Affiliate marketing is high on the agenda in the US right now following a controversial U-turn in the Bay State and a proposal for restrictions around the sector in New York.
After successful lobbying, the Massachusetts Gaming Commission (MGC) opted to temporarily overturn a regulation prohibiting marketing affiliate revenue-share and cost-per acquisition (CPA) deals ahead of online sports betting’s launch on March 10. However, a further change of direction saw affiliates restricted to negotiating only CPA deals with licensed operators in the state from April 14 onwards.
The New York State Gaming Commission eventually reached the same conclusion and decided that CPA deals were permitted, having previously considered an outright ban on affiliate marketing for sportsbooks.
To examine the fallout from the developments, the current playing field for affiliation in the US, and the role the channel may play in the growth of the regulated sports betting industry across the country, SBC Americas is joined by Justin Stempeck, Chief Regulatory Officer of Compliable, Ismail Vali, Founder and CEO of Yield Sec, and Jill R. Dorson, Managing Editor for Better Collective’s SportsHandle.
SBC: Exactly how important is the role of an affiliate in the wider sports betting ecosystem, particularly in newly-regulated states?
Justin Stempeck: Affiliates are important as they are one of the paramount drivers of new customers to legal and regulated operators. They also serve as a knowledgebase for those new to the industry by educating players about different bet types.
Over the past five years, all new jurisdictions in the US that legalized online sports betting and gaming saw an initial surge of bettors, and operators have spent eye-watering sums on marketing affiliates to swell growth in this area. Investors believe that this is totally unsustainable moving forward, but it certainly remains one of the main drivers of acquiring a customer base.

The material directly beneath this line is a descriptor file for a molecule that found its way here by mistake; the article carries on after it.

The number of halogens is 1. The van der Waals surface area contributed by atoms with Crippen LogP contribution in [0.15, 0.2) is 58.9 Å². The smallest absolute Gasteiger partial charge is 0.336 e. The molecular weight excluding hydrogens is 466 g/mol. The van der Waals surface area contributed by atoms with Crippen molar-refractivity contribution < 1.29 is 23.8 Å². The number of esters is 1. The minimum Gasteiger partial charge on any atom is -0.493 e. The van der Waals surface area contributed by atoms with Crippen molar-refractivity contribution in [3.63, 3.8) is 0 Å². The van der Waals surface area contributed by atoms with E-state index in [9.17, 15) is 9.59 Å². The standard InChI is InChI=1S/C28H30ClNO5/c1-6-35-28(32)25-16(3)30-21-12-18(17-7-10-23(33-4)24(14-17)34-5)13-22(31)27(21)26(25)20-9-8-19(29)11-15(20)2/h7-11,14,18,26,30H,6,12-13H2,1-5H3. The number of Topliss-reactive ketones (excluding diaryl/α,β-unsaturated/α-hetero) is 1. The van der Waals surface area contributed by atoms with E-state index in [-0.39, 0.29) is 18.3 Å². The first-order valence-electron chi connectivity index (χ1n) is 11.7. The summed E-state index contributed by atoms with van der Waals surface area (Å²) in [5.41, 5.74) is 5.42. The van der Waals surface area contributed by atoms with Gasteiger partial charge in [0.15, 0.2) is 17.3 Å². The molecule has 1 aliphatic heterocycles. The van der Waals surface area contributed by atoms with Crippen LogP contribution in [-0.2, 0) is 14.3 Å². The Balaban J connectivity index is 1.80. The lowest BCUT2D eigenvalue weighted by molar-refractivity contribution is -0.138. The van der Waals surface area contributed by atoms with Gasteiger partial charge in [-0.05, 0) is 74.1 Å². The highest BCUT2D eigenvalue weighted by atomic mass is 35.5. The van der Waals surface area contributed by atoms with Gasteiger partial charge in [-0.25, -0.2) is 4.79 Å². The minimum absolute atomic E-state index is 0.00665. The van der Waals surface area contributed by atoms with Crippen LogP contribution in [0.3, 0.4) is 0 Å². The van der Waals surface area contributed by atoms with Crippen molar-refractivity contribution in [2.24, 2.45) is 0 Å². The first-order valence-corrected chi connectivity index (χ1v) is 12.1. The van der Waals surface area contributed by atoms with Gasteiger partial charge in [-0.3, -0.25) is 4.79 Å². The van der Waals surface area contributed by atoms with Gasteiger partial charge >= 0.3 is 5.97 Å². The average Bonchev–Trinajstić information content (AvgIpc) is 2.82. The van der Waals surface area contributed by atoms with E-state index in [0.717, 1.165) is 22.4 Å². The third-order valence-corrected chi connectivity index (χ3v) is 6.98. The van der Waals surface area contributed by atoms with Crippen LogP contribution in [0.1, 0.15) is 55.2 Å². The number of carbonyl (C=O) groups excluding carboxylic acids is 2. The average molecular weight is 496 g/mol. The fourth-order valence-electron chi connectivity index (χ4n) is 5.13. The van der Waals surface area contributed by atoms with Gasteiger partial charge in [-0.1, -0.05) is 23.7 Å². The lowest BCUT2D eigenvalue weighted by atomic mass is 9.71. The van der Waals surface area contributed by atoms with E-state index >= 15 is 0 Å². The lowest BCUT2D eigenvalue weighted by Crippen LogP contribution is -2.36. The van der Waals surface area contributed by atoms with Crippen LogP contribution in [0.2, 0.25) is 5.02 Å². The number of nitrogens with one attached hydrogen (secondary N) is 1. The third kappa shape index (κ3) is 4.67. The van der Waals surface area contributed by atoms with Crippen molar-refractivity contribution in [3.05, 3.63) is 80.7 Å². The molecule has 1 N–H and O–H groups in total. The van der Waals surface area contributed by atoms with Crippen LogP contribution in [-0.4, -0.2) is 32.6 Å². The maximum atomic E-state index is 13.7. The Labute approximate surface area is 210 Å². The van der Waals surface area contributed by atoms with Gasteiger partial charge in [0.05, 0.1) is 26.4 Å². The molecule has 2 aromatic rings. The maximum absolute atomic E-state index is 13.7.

Ismail Vali: Affiliates play a critical role in the sports betting ecosystem, especially in newly-regulated states in the US. As a key channel for customer acquisition, they help operators expand their reach and generate revenue. There are issues though with the affiliate reality, as, like everything within the online gambling ecosystem, a duality is present. Through our monitoring and surveillance of marketplaces we have found that affiliates still play a part in promoting illegal operators, even in regulated markets.
Take one Yield Sec-monitored marketplace as an example – Switzerland. During the 2022 World Cup, we discovered that 96% of affiliates targeting Switzerland only promoted illegal operators. Like all facets of iGaming, affiliates need to be assessed, audited and, where required, cleaned up. It’s simply unacceptable to have an illegal operator industry, corrupting and stealing from legal marketplaces. It’s equally unacceptable that the distribution mechanism for those criminal operations is via a similarly corrupted illegal affiliate estate.
Jill R. Dorson: I come at this wearing an editorial hat and can share what I’ve heard and seen over five years covering sports betting legislation and regulation. The landscape has changed drastically in those five years, so much so that I didn’t even know what an affiliate really was at the beginning, despite working for one!